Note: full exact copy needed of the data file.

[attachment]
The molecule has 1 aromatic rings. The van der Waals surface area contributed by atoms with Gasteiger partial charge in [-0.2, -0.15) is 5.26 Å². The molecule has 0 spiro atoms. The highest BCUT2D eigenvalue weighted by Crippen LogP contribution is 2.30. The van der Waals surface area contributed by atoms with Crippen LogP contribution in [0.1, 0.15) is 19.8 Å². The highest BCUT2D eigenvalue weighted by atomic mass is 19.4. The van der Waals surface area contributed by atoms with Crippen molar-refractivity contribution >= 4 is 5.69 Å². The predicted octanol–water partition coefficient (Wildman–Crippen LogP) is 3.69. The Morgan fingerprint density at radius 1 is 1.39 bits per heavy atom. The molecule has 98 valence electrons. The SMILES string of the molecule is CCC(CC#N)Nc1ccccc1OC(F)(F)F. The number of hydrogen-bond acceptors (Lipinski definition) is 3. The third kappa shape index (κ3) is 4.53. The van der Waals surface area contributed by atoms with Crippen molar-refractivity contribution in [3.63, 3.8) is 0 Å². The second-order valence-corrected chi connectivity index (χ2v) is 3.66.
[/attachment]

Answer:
The molecule has 1 aromatic rings. The van der Waals surface area contributed by atoms with Gasteiger partial charge in [-0.2, -0.15) is 5.26 Å². The molecule has 0 spiro atoms. The highest BCUT2D eigenvalue weighted by Crippen LogP contribution is 2.30. The van der Waals surface area contributed by atoms with Crippen LogP contribution in [0.1, 0.15) is 19.8 Å². The highest BCUT2D eigenvalue weighted by atomic mass is 19.4. The van der Waals surface area contributed by atoms with Crippen molar-refractivity contribution >= 4 is 5.69 Å². The predicted octanol–water partition coefficient (Wildman–Crippen LogP) is 3.69. The Morgan fingerprint density at radius 1 is 1.39 bits per heavy atom. The molecule has 98 valence electrons. The SMILES string of the molecule is CCC(CC#N)Nc1ccccc1OC(F)(F)F. The number of hydrogen-bond acceptors (Lipinski definition) is 3. The third kappa shape index (κ3) is 4.53. The van der Waals surface area contributed by atoms with Crippen molar-refractivity contribution in [3.63, 3.8) is 0 Å². The second-order valence-corrected chi connectivity index (χ2v) is 3.66.